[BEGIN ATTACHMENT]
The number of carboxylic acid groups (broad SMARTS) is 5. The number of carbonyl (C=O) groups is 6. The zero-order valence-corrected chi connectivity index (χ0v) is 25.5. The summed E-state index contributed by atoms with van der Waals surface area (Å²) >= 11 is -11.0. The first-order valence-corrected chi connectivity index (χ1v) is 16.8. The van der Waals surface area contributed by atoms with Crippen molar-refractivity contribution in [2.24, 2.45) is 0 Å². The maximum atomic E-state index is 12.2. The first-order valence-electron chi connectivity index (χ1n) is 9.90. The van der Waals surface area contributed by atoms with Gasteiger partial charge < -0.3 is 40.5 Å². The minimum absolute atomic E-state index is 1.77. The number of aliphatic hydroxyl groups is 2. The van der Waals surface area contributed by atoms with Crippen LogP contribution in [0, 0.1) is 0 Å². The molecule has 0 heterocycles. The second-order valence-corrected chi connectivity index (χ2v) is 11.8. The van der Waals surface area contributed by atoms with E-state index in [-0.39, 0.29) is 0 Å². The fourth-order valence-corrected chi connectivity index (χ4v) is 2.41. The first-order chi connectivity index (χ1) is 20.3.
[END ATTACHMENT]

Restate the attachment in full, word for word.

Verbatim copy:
The number of carboxylic acid groups (broad SMARTS) is 5. The number of carbonyl (C=O) groups is 6. The zero-order valence-corrected chi connectivity index (χ0v) is 25.5. The summed E-state index contributed by atoms with van der Waals surface area (Å²) >= 11 is -11.0. The first-order valence-corrected chi connectivity index (χ1v) is 16.8. The van der Waals surface area contributed by atoms with Crippen molar-refractivity contribution in [2.24, 2.45) is 0 Å². The maximum atomic E-state index is 12.2. The first-order valence-electron chi connectivity index (χ1n) is 9.90. The van der Waals surface area contributed by atoms with Gasteiger partial charge < -0.3 is 40.5 Å². The minimum absolute atomic E-state index is 1.77. The number of aliphatic hydroxyl groups is 2. The van der Waals surface area contributed by atoms with Crippen LogP contribution in [0, 0.1) is 0 Å². The molecule has 0 heterocycles. The second-order valence-corrected chi connectivity index (χ2v) is 11.8. The van der Waals surface area contributed by atoms with E-state index in [-0.39, 0.29) is 0 Å². The fourth-order valence-corrected chi connectivity index (χ4v) is 2.41. The first-order chi connectivity index (χ1) is 20.3.